By the 1960s and 70s, hippies, cultural anthropologists, cookbook writers, music entrepreneurs, and the ubiquitous James Michener all came to Morocco and left with theories, recipes, flavors, and tales that would change American scholarship and palates alike. Through the influence of the late Clifford Geertz, who settled in Sefrou in 1963, Morocco became “a ‘prestige zone’ for American anthropologists,” while Paula Wolfert’s 1973 classic, Couscous and Other Good Food from Morocco (a manual much used in our house) helped popularize couscous in the U.S.

As he reads and re-reads through all these cases of interaction, Edwards provides correctives and corrections, although, at times, he comes across a little too eager in this endeavor. Jane Kramer and her husband Vincent Crapanzano’s thesis about the conservatism of Moroccan politics and culture in a 1969 article for the New York Times Magazine sounds right to me. Did Wolfert gloss over poverty by highlighting the feasts associated with Moroccan hospitality? Maybe, but hers is not a treatise on social inequality, only a description of Morocco’s culinary habits. Besides, even the poor in Morocco strive to lavish their guests with copious amounts of food. Edwards refers a few times to the absence of Moroccan accounts of Bowles in U.S. criticism, but isn’t that too much to ask of a monolingual, imperial people? It is true that Bowles, or the film Casablanca, have been appropriated by the tourist and culture industries of Morocco, or that Moroccan critics see things quite differently from their Moroccan counterparts, but why would Americans, whose cultural systems dominate and shape literary approaches still, pay attention to what is surely a peripheral place to them?

Talking about cultural appropriations, I wish Edwards had theorized the opening of Rick’s Café in Casablanca by a former U.S. diplomat, Kathy Kriger, or Madame Kathy, as she is known locally. The New York Times reported that the establishment was scheduled to open in late February 2004 “to coincide with the Academy Awards 61 years after Casablanca won the Best Picture Oscar.” The new Rick’s Café, in fact, depends heavily on the history examined in Morocco Bound, for its website (www.rickcafe.ma) not only reports on news and such, but also displays links to the film and to the official site of Paul Bowles. Everyone wants a piece of this brand of Moroccan Americana. One might say that even as U.S. foreign policy sends shivers down many Moroccan backs, America itself is gradually turning into an exotic label, the perennial land of cowboys, rednecks, and cheeseburgers.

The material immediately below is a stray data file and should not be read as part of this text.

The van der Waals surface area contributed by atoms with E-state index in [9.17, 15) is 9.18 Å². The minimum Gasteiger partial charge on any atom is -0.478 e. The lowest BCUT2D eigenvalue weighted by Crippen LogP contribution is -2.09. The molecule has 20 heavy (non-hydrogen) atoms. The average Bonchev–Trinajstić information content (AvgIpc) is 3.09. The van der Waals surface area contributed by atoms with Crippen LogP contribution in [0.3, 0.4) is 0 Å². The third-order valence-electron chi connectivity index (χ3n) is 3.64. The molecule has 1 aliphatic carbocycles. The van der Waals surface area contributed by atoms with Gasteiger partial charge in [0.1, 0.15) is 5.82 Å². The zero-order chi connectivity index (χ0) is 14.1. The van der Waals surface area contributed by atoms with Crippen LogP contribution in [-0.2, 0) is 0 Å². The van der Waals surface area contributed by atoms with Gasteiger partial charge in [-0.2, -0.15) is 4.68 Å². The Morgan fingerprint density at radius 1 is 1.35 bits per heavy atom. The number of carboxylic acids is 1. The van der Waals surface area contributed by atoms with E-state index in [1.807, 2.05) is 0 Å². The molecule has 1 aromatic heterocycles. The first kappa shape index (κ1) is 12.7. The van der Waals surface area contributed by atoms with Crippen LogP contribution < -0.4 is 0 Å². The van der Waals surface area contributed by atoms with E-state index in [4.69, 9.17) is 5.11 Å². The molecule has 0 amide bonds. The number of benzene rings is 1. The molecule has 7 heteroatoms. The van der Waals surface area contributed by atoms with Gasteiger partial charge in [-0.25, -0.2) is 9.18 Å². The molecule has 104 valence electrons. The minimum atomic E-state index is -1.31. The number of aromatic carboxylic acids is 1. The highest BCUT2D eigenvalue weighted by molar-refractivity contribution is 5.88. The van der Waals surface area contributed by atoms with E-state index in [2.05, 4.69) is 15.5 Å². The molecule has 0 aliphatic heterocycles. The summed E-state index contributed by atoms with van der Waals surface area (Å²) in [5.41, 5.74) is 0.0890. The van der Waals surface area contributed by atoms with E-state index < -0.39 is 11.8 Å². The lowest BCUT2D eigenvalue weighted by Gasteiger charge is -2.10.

Americans are also drifting back and choosing to live in Morocco, even after 9/11, although we must recall that theirs is a mere change of address, involving none of the hardship experienced by the harragas and others seeking better lives in Europe and America. In fact, one could even argue that place of residence does little to change consciousness in the age of globalization. Moroccan critics may engage the world in English or through the lenses of the latest critical method, but they certainly didn’t invent postcolonial or cultural studies; such methods came to them courtesy of some Anglo-American power, or through the agency of the French curriculum. The lenses of Moroccan critique are anthropological, too. We have no eyes of our own, really. We all live in “the American century” that is more real today than it was in Luce’s time.

This is, in fact, the dilemma of postcolonial societies scrambling to find a voice in the epoch of globalization. That English is elbowing French in Morocco only proves Luce’s theory, for why else would English be privileged over, say, Spanish, our closest European-language relative? Where are Hindi and Persian in Morocco? During the height of British imperialism, E. M. Forster knew that friendship required some degree of equivalence. Where are the Morocco-based academics living in America to publish books for Moroccan consumption? We write for the French and Americans, even as we call for dialogue and conversation. This is so because we live in American time—no narrative, whether it be Bowles’s, Burroughs’s, or the one in the ambitious book under review here, can seriously disrupt this hard reality. Yet, as we swim on the tides of the long “American century,” we also recall that the invisible barzakh thwarts the best attempts at total, crushing domination. Differences may bend under pressure, but, sooner or later, with the trace of encounters imprinted on their edges, they snap back into a new form that is uniquely theirs. And so it goes.

As this long editorial/review indicates, Brian Edwards’s painstakingly researched Morocco Bound invites us to think not only about the legacy of (American) innocents abroad, but also to imagine the contours of a world civilization—and the nature of human relations—beyond Henry Luce’s long “American century.”

About the Author

Anouar Majid is editor of Tingis.